Luck Girl; Benign City: Fiction by Herbert Chang

"Subtle, restrained, elegant. A moving, poignant reflection of youth, friendship and first love." - Judges' Remarks Grand Prize Winner, Adult Category – 2024 Betty L. Yu and Jin C. Yu Creative Writing Prizes Luck Girl; Benign City  Summer 1989, I met Claire in my hometown Bei-Liao. But it also doesn’t matter, because I almost never tell anyone.  Memories of that day always unwind like a roll film, in third person present. I walk between rice fields. My sweaty school uniform…

the trilingualist: Creative Nonfiction by devon chang

  Finalist, College Category - 2024 Betty L. Yu and Jin C. Yu Creative Writing Prizes “蘋果” “りんご”  “Apple.”  A baby gurgles apple sauce.  A mother splits her tongue in three.  The learned language  I was around the age of four when I first experienced a paralyzing sensation in my mouth. From the moment my teeth broke through the thick skin of a granny smith, I began to feel red swelter: first around my lips, and soon after, sprawling recklessly…

Charles Yu, Shawna Yang Ryan, Alvina Ling select 2024 Creative Writing Prize Winners

We are pleased to announce the 2024 cohort of honorable mentions, finalists, and grand prize winners of the Betty L. Yu & Jin C. Yu Creative Writing Prizes, established in partnership with TaiwaneseAmerican.org in honor of Yu’s parents, who are longstanding Taiwanese American community leaders. In its third year, the prize expanded to include adult writers of all life stages. Their work will be published on TaiwaneseAmerican.org throughout the year. Now in its fourth year, the prize saw…

Now accepting submissions: 2024 Betty L. Yu and Jin C. Yu Creative Writing Prizes celebrate Taiwanese American student and adult writers

  TaiwaneseAmerican.org is pleased to announce the 2024 Betty L. Yu and Jin C. Yu Creative Writing Prizes. Created in 2021 in collaboration with Taiwanese American author Charles Yu, the Prizes are intended to encourage and recognize creative literary work by Taiwanese American students, and to foster discussion and community around such work. In 2022, the prize expanded to include a separate middle school category for 6th-8th grade applicants, judged by Alvina Ling. In 2023, we added…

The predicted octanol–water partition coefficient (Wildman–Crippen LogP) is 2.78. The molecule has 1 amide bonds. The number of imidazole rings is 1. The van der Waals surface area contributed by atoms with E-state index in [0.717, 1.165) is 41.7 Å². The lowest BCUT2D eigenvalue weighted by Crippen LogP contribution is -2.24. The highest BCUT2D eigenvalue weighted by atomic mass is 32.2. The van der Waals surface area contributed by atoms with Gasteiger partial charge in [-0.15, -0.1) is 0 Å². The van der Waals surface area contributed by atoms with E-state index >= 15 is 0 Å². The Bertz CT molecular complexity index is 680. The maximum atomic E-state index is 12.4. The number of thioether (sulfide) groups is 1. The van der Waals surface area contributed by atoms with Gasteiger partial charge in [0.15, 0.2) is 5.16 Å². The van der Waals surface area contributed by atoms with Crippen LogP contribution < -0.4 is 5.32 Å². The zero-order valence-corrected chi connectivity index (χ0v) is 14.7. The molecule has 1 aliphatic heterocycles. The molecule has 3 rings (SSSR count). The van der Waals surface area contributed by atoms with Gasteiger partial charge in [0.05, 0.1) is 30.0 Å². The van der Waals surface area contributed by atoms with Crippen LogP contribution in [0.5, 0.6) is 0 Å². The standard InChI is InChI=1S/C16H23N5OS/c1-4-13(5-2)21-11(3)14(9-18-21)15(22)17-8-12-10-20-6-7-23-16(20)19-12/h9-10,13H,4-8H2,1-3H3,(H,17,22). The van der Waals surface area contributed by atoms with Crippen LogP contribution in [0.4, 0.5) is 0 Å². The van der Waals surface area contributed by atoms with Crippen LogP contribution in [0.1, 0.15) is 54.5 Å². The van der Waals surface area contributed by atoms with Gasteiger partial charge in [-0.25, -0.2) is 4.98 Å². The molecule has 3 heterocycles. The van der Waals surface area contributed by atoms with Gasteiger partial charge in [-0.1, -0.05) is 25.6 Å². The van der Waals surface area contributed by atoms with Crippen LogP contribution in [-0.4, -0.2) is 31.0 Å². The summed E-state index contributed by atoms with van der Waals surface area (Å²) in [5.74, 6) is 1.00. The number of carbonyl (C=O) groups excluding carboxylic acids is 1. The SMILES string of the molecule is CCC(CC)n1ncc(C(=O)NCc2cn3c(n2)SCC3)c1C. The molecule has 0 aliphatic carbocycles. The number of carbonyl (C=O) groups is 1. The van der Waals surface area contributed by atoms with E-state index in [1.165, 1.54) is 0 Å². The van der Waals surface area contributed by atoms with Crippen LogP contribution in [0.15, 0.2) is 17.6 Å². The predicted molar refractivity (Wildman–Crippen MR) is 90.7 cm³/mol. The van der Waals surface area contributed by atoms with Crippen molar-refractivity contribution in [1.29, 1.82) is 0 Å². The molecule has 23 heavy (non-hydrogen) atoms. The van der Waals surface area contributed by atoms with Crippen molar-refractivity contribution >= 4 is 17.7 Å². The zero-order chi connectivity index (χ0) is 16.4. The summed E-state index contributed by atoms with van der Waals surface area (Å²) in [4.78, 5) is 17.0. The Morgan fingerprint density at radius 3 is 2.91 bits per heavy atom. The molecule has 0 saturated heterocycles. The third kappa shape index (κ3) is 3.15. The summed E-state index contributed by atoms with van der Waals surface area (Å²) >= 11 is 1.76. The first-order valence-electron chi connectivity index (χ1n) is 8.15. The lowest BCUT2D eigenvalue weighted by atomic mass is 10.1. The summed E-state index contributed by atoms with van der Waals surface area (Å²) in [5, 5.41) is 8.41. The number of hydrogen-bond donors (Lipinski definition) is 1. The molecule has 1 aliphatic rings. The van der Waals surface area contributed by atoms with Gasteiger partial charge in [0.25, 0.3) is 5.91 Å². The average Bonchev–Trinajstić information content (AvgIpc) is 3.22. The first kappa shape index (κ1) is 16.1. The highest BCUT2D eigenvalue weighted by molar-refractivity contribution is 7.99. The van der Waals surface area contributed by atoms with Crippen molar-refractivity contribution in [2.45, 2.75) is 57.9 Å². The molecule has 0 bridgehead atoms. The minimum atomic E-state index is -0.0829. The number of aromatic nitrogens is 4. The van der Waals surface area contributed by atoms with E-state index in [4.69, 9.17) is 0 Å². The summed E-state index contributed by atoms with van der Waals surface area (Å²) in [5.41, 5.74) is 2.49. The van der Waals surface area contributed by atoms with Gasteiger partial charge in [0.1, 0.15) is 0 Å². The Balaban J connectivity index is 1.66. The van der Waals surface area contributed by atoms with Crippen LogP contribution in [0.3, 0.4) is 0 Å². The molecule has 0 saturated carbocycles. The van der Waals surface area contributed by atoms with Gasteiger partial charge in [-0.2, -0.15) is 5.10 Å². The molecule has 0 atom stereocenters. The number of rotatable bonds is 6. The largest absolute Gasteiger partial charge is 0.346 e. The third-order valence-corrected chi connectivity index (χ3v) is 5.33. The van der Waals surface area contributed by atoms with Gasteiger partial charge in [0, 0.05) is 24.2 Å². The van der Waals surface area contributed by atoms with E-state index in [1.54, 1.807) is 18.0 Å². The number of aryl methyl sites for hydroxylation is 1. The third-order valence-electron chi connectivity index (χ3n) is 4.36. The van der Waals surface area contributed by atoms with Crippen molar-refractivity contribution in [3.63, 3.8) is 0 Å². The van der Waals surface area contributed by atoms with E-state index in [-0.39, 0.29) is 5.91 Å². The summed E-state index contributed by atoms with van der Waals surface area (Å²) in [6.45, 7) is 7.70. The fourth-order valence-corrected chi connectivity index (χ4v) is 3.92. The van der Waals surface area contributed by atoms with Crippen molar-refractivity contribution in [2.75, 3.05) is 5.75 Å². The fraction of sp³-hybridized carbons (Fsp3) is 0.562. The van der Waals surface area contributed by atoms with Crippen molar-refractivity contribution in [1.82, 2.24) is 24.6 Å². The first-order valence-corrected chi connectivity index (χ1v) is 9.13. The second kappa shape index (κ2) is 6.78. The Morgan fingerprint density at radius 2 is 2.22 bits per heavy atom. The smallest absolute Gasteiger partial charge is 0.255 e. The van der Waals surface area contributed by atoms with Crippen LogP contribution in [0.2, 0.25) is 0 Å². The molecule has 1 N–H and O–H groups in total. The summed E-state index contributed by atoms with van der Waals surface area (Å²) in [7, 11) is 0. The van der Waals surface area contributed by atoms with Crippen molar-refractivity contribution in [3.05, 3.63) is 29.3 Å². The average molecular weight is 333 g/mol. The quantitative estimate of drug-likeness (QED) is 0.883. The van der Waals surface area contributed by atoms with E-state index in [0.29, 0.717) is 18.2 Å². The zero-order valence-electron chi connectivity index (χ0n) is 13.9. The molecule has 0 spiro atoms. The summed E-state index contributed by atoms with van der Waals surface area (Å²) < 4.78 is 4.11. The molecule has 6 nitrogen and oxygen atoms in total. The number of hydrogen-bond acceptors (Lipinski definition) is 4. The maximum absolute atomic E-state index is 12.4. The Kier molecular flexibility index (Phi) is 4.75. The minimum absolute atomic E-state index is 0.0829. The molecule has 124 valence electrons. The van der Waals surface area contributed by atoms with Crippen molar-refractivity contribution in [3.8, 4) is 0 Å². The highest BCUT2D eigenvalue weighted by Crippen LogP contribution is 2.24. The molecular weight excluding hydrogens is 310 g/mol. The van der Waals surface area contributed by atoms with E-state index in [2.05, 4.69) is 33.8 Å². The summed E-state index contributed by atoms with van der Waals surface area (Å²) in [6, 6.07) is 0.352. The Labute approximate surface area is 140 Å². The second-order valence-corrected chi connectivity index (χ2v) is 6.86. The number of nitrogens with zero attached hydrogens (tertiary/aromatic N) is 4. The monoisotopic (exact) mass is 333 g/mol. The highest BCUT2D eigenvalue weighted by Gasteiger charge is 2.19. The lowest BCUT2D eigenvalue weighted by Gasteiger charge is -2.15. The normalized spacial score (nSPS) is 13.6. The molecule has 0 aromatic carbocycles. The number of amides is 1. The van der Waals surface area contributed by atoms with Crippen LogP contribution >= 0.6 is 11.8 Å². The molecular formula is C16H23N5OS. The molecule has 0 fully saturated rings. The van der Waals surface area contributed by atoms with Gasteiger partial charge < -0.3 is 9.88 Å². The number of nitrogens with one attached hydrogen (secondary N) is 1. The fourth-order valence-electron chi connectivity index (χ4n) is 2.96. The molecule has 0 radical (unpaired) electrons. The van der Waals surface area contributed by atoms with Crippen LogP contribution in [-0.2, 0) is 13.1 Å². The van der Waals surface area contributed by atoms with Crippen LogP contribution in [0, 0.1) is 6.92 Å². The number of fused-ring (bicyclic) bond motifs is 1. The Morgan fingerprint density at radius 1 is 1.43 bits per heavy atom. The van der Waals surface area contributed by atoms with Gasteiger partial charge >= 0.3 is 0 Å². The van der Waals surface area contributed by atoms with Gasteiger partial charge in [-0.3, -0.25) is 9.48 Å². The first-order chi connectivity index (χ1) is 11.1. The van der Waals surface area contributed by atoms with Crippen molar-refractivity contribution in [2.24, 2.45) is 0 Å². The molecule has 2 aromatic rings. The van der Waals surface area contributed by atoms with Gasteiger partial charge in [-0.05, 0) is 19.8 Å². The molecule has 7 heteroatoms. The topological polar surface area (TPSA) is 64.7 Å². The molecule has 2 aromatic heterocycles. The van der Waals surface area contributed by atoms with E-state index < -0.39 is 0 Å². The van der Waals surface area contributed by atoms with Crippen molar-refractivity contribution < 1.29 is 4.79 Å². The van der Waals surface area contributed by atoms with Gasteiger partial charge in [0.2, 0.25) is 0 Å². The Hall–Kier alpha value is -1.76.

Betelnut, Soldier-Wolf 檳榔,兵狼: Fiction by YakuzaBaby

Grand Prize Winner, Middle School Category Betelnut, Soldier-Wolf: 檳榔,兵狼  Echo sat on the edge of the cracked leather seat, clipping a curler into her bangs. What the hell was she doing in this dingy-ass store, every surface plastered with slippery tiles in dire need of grouting, a flickering neon sign out front with the words 檳榔 五十年老店 and a drawing of a clawed hand faded into it. Though she could not read the words, she found the strange hand amusing. Her phone vibrated…

“One Order of Dan Bing, Please”: Creative Non-Fiction by Tristan Tang

Grand Prize Winner, High School Category 老闆, 我要一份蛋餅!  Summers in Taiwan are brutal. I mean, think of the thrashing Da’an heat, cooking you alive like a fried egg from a breakfast shop. Or picture an army of mosquitoes, all nosediving towards you with their suckers out, ready to unleash an unrelenting week of itchiness.  Buzz.  The irritating sound made me sigh.  A mosquito flew in circles around my ear, taunting me for not killing it before it’d injected its…

Atlantic Menhaden: Fiction by Nicholas Servedio

Honorable Mention, Adult Category The first time I saw all the dead fish was in early June. It was a rainy day, and my dad and I were walking along the Hudson River Greenway. The path was sandwiched between the flow of the river and the flow of traffic, and every so often a car or truck would pass by in the rightmost lane and spray muddy water and gravel onto the path. My dad was stressed out and walking quickly. He had recently been made chair of the Chemistry department, and while the new title…

Gravitational Pull: Fiction by Susan L. Lin

Honorable Mention, Adult Category In one of my earliest memories, my sister Lulu lies facedown on the living room sofa while our mother leans over her prone body, liberally applying a topical medication behind her ears. The skin there is puffy and raw, an open wound. “Your zǐzǐ pointed at the moon, and look what happened,” our mother says to me, though her gaze never strays from the task at hand. “Now you will know never to do the same.” Lulu whimpers into the seat cushion, and when…